A more thorough analysis of the data will take place over the next severalmonths, as we feed such information into the design of ABRACADABRA, ultimatelyrefining its effectiveness as a literacy resource.
These encouraging findings weremade possible by our partners in the community who allowed us access to their schools, their teachers, and of course, their students.
ABRACADABRA (http://grover.concordia.ca/ABRA/version1/abracadabra.html) is aweb-based application that implements a balanced reading curriculum in a digitalenvironment, allowing students to develop word, text, fluency, and eventually writingskills. In its entirety, this application will provide an opportunity to enrich students’reading as well as provide full support for those who teach these students. Developedby the Centre for the Study of Learning and Performance, this web-based tool, is a workin progress and only slightly over two years old. It has undergone a cyclical process of research, development, formative evaluation and further research to reach its presentstage.
This report highlights the preliminary results from our Winter 2006research, in which two of our partner school boards participated, allowing usaccess to 190 students.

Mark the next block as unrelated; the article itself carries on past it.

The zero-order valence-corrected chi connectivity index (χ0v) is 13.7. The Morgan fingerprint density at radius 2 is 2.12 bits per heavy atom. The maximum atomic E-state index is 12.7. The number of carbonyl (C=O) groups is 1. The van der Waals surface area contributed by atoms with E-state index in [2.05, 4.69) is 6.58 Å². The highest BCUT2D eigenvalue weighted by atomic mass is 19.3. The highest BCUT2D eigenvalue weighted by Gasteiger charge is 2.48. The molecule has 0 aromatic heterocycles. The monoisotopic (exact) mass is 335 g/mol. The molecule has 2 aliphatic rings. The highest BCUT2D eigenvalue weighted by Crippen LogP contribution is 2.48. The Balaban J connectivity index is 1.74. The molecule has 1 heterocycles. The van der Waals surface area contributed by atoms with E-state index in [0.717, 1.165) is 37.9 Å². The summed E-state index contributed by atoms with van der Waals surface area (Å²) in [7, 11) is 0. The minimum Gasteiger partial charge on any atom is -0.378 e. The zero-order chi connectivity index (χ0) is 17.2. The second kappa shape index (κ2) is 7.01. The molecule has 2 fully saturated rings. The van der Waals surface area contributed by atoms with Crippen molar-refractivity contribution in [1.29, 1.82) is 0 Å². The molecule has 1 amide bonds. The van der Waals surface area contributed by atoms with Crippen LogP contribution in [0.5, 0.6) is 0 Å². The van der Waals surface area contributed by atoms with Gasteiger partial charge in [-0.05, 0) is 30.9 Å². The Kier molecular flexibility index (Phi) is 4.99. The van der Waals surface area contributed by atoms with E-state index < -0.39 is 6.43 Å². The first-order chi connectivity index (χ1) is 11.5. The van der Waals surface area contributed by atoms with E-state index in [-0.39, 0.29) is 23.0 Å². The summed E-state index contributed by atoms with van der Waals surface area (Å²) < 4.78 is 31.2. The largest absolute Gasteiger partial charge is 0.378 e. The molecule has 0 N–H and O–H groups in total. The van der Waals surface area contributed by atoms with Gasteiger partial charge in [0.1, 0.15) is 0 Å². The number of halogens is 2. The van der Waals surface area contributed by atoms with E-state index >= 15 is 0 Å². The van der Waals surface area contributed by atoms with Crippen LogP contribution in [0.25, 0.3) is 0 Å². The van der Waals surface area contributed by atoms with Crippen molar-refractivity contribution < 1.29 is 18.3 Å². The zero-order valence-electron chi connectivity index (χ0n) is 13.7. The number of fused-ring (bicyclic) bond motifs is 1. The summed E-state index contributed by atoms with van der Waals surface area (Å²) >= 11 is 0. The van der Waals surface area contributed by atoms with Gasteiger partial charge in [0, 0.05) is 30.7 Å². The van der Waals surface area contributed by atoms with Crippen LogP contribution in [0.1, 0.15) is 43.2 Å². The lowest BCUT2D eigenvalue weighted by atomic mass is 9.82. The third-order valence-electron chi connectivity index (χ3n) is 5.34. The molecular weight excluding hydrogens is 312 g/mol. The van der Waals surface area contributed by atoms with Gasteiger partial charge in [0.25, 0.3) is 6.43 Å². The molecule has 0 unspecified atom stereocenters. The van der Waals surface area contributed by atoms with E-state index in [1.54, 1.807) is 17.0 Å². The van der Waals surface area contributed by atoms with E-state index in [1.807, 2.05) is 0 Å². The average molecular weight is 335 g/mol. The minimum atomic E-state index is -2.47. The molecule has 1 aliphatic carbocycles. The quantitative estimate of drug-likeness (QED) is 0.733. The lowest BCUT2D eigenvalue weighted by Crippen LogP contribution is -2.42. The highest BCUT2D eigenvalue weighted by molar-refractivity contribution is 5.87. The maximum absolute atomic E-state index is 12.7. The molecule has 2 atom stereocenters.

Our aim is to continue to work with our partners, and others,in order to continue to refine this tool, aid in its integration into the classroom, and learnmore about how to help our students learn how to read.
Results from this year’s study clearly show strong effects and the positive trendsdefine ABRACADABRA as a resource that can help children learn the skills theyneed to have to become strong readers.
Our primary goal is to evaluate the effectiveness of the ABRACADABRA application asa tool that will help build literacy skills for emerging readers. Our secondary objectivesare many and will expand as the tool matures. These include answering questions suchas how this tool can help struggling readers, how it can help second language learnersand eventually how teachers can use ABRACADABRA as part of their readingprogram.
The first ABRACADABRA prototype was released in February of 2003. Since then,different versions of ABRACADABRA have undergone a series of evaluations in order to gain feedback on its use. Some of these experiences have been a pilot study duringthe summer of 2003 at the Writer’s Workshop (SWLSB) and Sinclair Laird (EMSB).Exercising our philosophy of using field experiences to refine our tools we developedmore activities and created more stories in order to develop a larger intervention andtest the effects of ABRACADABRA on children’s reading development. We, therefore,designed a study in which small groups (4) of students were guided by trainedfacilitators to work on various activities in the site.
Description of the 2004/2005 ABRACADABRA Pilot Study
Small groups of students (4) from 2 schools,
each randomly assigned
to Intervention R(Rime) or SP (Synthetic Phonics), were removed from their class during language artsperiod to work on the ABRACADABRA program. The 2 intervention syllabuses wereidentical in terms of time (20 minutes 4 times per week), group size, and the childrenwere of equivalent initial ability (across all classes). Each group also received identicalcomprehension, fluency tasks but differed in subtle ways on aspects of alphabeticsexercises. A comparison group stayed in the class and received regular classroomteaching.